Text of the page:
For our money (and we were two of those early purchasers who bought iPhones before Apple lowered the price $200), one of the best features of the iPhone is its upgradability. Since the iPhone runs OS X, there’s room to add features as well as fix bugs; the latest version does both.
iPhone 1.1.1 is now available via iTunes (it’s a 152.3 MB update): the next time you connect your iPhone, click the Check for Updates button if you’re not automatically prompted about the update. Note that if you’ve unlocked your iPhone to use a provider other than AT&T, installing the update may make your phone inoperable (more on this issue below).
This version adds a few niceties introduced with the iPod touch, such as the capability to double-tap the Home button to bring up either the list of favorite contacts or iPod playback controls (avoiding the need to navigate to either from the Home screen), and the new iTunes Wi-Fi Music Store for purchasing music directly from the phone over a Wi-Fi network (see “Apple Introduces iPod Touch, Wi-Fi iTunes Store, and New iPods,” 2007-09-07). (Apple has also posted a video demonstrating the new features.)
Other feature changes include the capability to double-tap the spacebar to insert a period and space, turn off EDGE/GPRS when roaming internationally (no doubt in response to several instances where people received huge bills; see “iPhone Billing and International Issues,” 2007-09-07), view Mail attachments in portrait or landscape mode, view iPhone video on a television in TV Out mode, and adjust alert volumes. The speakerphone and receiver volumes are also reportedly louder, stocks and cities can be re-ordered in the Stocks and Weather applications, and the Apple Bluetooth Headset’s battery status appears in the Status Bar.
A few undocumented features have been uncovered, such as the capability to change your voicemail password from the iPhone and change the alert sound for new text messages, a debug console for Safari, and new video playback options including closed-captioning for movies that support it.
We also uncovered a couple of improvements in VPN support for those who like to make sure their Wi-Fi data isn’t being snooped when using an iPhone on public networks.
Apple fixed a bug that wouldn’t allow proper entry of strong passwords for a VPN after initial setup. In iPhone firmware 1.0.0 to 1.0.2, you could properly set up the details of a VPN connection in Settings > General > Network > VPN > Settings with the password left blank – the display reads “Ask Every Time” in gray. But when you went to enter the password to connect using the VPN switch that’s added to the main Settings screen, instead of a full keyboard, the iPhone would show just a telephone-style keypad. Thus, alphanumeric passwords couldn’t be used. That’s fixed.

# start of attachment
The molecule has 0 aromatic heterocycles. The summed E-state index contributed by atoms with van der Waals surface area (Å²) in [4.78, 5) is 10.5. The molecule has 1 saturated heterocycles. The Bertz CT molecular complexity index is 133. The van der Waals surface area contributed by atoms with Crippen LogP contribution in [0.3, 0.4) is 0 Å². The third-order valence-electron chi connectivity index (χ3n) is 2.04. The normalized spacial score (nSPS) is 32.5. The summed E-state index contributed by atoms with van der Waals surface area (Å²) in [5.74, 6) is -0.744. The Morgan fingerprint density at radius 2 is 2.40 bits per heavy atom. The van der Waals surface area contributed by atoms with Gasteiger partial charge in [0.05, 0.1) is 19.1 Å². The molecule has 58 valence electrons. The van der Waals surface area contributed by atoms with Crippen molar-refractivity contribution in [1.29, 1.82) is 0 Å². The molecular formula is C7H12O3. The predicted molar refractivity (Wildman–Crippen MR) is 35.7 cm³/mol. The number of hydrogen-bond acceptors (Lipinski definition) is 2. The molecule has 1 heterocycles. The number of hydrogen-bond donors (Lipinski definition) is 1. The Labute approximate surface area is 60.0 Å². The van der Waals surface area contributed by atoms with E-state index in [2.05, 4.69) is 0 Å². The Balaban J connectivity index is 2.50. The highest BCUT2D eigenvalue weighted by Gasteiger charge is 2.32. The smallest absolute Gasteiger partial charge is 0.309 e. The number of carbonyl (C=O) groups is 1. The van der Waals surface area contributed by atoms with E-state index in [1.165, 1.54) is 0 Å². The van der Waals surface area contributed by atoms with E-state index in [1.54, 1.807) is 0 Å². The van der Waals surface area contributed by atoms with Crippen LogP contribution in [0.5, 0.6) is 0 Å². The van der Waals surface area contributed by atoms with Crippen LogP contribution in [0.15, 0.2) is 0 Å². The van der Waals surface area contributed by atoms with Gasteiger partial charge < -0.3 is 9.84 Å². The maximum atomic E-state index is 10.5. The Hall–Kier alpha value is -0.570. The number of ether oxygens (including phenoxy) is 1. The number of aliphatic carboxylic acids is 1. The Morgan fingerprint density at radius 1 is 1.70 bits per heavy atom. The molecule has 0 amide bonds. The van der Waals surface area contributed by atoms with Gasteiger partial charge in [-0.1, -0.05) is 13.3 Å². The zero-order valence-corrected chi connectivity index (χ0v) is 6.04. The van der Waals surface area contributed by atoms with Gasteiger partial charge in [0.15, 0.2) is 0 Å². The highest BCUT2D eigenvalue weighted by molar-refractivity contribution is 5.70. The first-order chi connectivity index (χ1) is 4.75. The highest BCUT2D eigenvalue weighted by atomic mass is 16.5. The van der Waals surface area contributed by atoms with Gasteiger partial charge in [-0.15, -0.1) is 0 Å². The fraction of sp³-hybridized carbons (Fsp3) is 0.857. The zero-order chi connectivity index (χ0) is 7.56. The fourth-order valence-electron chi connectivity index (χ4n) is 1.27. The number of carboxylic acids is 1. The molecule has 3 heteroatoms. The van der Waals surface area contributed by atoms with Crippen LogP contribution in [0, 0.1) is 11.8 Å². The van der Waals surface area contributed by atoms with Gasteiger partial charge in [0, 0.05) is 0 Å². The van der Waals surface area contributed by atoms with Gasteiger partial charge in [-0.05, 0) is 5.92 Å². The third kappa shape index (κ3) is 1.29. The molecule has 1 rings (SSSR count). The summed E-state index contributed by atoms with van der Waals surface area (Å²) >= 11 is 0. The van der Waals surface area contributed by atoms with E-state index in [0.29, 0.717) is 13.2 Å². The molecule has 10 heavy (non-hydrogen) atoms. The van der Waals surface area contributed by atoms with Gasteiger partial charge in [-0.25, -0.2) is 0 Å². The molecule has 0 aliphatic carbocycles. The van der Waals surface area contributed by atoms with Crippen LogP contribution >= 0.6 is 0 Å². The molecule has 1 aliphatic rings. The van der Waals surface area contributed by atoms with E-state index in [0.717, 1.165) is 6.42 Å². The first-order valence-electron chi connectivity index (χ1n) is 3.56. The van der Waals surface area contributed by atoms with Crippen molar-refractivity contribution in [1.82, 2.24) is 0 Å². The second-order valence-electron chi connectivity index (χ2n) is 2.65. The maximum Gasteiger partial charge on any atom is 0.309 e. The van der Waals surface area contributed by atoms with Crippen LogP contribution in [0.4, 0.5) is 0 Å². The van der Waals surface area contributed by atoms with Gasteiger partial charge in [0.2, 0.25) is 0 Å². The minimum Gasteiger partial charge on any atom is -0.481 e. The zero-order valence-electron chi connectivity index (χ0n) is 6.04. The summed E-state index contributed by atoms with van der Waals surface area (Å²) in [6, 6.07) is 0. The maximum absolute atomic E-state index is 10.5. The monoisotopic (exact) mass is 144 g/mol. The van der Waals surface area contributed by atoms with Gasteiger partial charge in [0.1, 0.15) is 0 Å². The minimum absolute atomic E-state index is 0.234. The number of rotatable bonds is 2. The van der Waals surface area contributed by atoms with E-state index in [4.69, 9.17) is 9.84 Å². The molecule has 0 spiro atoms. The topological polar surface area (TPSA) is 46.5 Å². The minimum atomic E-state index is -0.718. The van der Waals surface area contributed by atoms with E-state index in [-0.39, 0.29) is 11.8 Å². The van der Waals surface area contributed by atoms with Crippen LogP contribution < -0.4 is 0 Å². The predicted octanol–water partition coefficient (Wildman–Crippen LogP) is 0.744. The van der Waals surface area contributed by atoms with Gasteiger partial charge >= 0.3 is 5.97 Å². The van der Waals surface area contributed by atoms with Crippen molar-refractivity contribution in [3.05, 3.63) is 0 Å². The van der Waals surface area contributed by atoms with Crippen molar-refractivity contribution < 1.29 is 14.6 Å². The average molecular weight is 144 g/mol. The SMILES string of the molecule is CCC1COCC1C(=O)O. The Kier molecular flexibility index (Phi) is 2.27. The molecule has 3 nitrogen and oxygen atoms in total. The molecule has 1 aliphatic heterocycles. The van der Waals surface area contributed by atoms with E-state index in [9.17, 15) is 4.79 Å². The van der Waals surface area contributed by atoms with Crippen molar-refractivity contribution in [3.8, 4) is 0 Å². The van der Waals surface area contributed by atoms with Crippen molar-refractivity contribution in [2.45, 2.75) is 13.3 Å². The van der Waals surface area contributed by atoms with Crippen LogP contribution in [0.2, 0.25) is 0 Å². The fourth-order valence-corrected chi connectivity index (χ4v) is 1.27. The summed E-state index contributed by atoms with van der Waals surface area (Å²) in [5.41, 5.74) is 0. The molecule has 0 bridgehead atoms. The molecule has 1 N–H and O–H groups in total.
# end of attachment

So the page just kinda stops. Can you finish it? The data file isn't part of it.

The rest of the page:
Apple also added support for RSA SecureID cards, a way of generating a constantly changing unique additional factor for connecting securely using a small keychain-sized fob you carry around. This is usually a two-factor method – password plus this separate token generated by the fob – but this implementation seems to be set up where you’re prompted for the token after the VPN server is contacted.
A number of security updates were rolled into this release, as well, repairing vulnerabilities in Mail, Safari, and Bluetooth.
Incompatibilities — Glenn had modified his iPhone using Nullriver’s AppTapp installer to install third-party programs. As a result, his iPhone wasn’t initially happy about the update. (AppTapp isn’t compatible with iPhone 1.1.1.) He had to force restart his iPhone – holding down both the power and Home buttons for about 10 seconds – and then choose a full restore. Fortunately, he had settings backed up to his work computer, even though he syncs to his home machine. This enabled the iPhone to relearn its phone number and be generally useful (if out of date) until he returned home for a fresh sync. Clearly, it’s a good idea to sync and perform a backup before trying the update!
Some people who unlocked their iPhones to work with providers other than AT&T, however, discovered that the iPhone 1.1.1 update rendered the phones inoperable (in line with Apple’s warnings earlier in the week that the update could “brick” the devices). Over the weekend, a method of reverting back to the 1.0.2 version of the iPhone’s firmware was discovered, so the dead iPhones might be only “mostly dead” (to quote Miracle Max).
For more discussion of Apple’s bricklaying, see “Staff Roundtable: Apple Should Do No Harm to iPhones,” 2007-09-28.